Apprentice Coordinators


One of the top priorities identified in this state and around the entire country is the growing demand of highly trained and skilled workers in the construction trades.

In order to promote training and recruitment into registered apprenticeship programs to meet these demands, the Pennsylvania State Building & Construction Trades Council promotes the use of Pre-Apprentice Training Programs, developed by the Building & Construction Trades Department Joint Apprenticeship Training Committee, in public and private schools. This will give many students the preparation they need to enter into the apprenticeship programs in the construction trades and help lower the high numbers of students that choose to drop out of school. Due to the increased cost of a college education, many students that graduate high school never plan on attending college.

Apprenticeship training is the best way to provide a highly skilled and trained workforce in the construction industry. Apprentices that participate in a program registered with the United States Department of Labor are provided training in two ways. They get to work on a job for a participating contractor in order to receive credit for on-the-job training hours and they attend training classes related to the trade they have chosen. Most apprenticeship training programs are four (4) or five (5) years and as the apprentice progresses their pay increases. The training costs are provided by the apprenticeship program that is jointly managed by Labor and Management.

Apprenticeship News

Unions Gather To Celebrate Apprentice Awareness Day



By Jason Gottesman

 Labor and trade organizations as well as a number of legislators gathered in the Capitol’s Main Rotunda today to celebrate Apprentice Awareness Day.

Frank Sirianni, the President of the Pennsylvania Building and Construction Trades Council, said “union apprentices are the best of the best” and noted all are gathered to make the public and General Assembly aware of the apprenticeships offered. He further pointed out that unions hold 76 percent of apprenticeships in the construction industry accounting for more than 8,000 apprenticeships across the Commonwealth. He also said the union apprentices have a 75 to 80 percent graduation rate, where as non-union apprentices have a rate of less than 50 percent. Sirianni also said the apprenticeships offered by unions are the most diversified with women and minorities making up 20 percent of apprentices. He indicated the goal of the apprenticeships is to produce the safest and best-trained workers in Pennsylvania, many of whom he said have an Associate’s degree or its equivalent.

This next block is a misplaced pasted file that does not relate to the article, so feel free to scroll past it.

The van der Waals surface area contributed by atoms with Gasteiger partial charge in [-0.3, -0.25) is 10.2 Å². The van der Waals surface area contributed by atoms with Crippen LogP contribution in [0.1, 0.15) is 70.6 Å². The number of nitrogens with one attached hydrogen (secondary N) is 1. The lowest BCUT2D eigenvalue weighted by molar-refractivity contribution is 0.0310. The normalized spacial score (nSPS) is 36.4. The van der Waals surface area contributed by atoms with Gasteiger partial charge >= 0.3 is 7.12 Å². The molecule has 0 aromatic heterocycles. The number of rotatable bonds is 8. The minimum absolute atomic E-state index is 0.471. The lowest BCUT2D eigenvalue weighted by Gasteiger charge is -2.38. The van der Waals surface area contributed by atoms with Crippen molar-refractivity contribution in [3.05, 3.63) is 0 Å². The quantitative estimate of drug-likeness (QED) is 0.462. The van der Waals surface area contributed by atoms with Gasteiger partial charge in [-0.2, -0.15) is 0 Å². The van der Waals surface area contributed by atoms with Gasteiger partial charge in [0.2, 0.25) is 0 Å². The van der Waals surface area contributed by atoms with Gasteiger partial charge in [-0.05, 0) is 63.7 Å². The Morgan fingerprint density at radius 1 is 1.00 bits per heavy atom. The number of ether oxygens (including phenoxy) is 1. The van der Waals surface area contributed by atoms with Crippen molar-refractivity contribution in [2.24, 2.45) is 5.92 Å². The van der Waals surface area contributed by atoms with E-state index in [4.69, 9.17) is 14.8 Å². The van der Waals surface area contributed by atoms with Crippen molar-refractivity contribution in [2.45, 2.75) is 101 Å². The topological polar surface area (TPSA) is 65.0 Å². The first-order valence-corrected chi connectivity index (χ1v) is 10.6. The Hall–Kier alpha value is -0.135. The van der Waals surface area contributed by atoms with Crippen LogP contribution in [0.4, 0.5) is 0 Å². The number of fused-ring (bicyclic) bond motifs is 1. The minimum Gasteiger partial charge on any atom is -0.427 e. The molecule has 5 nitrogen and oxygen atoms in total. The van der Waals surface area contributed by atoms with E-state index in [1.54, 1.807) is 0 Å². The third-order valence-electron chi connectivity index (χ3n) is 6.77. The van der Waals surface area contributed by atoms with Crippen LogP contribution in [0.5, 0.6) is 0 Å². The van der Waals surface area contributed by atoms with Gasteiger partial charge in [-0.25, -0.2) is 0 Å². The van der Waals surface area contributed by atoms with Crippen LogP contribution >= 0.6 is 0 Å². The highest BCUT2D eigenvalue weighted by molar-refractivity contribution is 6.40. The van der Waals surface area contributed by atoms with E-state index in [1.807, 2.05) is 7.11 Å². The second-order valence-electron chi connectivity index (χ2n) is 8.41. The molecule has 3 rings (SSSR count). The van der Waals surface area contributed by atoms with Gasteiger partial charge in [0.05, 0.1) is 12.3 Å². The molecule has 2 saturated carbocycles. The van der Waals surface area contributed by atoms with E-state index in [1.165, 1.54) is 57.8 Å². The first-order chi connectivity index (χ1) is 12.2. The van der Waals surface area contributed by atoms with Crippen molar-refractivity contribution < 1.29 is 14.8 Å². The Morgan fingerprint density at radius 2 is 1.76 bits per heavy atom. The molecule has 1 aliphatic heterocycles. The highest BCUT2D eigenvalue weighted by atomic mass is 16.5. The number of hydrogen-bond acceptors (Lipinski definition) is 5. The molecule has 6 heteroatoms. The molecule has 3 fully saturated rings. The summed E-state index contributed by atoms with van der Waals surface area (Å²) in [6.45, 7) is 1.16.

Suzy Person and Mike Coffey, both apprentices, spoke about how they have been benefited by the family-sustaining wages provided by the union through their apprenticeships. They both also spoke of prior work in non-union shops where they said undertrained workers were underpaid, unsafe, and suffered from low morale.

 Sen. Christine Tartaglione (D-Philadelphia) said it is important that those in attendance let legislators know the importance of apprenticeships. She said the apprenticeships lead to family sustaining jobs that are needed in this economy. She urged those in attendance to help fight for the funding for more apprenticeship programs, as the last two years has seen state funding dry up. She stated apprenticeships and union laborers are needed for a better infrastructure so long as they can convince legislators to not be afraid to be build.

 Rep. James Roebuck (D-Philadelphia) said apprentices gain skills in their apprenticeships that make them a productive part of the Pennsylvania workforce. He stated the trades are committed to ensuring proper training and diversity in both quality and individuals. Rep. Roebuck added “this is something that needs to be built upon” because unions are committed to ensuring that everyone that wants an opportunity gets one.

 Rep. Gene DiGirolamo (R-Bucks) emphatically reported all of his municipalities have responsible building ordinances. He said he understands the importance of union issues, especially as they relate to Prevailing Wage. He said Prevailing Wage is not a partisan issue and relayed he is committed to ensuring Prevailing Wage is not reformed in any way.

  Rep. Ron Waters (D-Philadelphia) held up his AFSCME card and noted how his father instilled in him the importance of unions. He highlighted how unions give former inmates a second chance at life and open doors to them for quality living. He said he stands with the unions and what they represent and said trade organizations and unions need to be protected because they ensure there is a middle class. He called the effort to privatize state liquor stores “anti-union” and said those against the move want to keep people employed.

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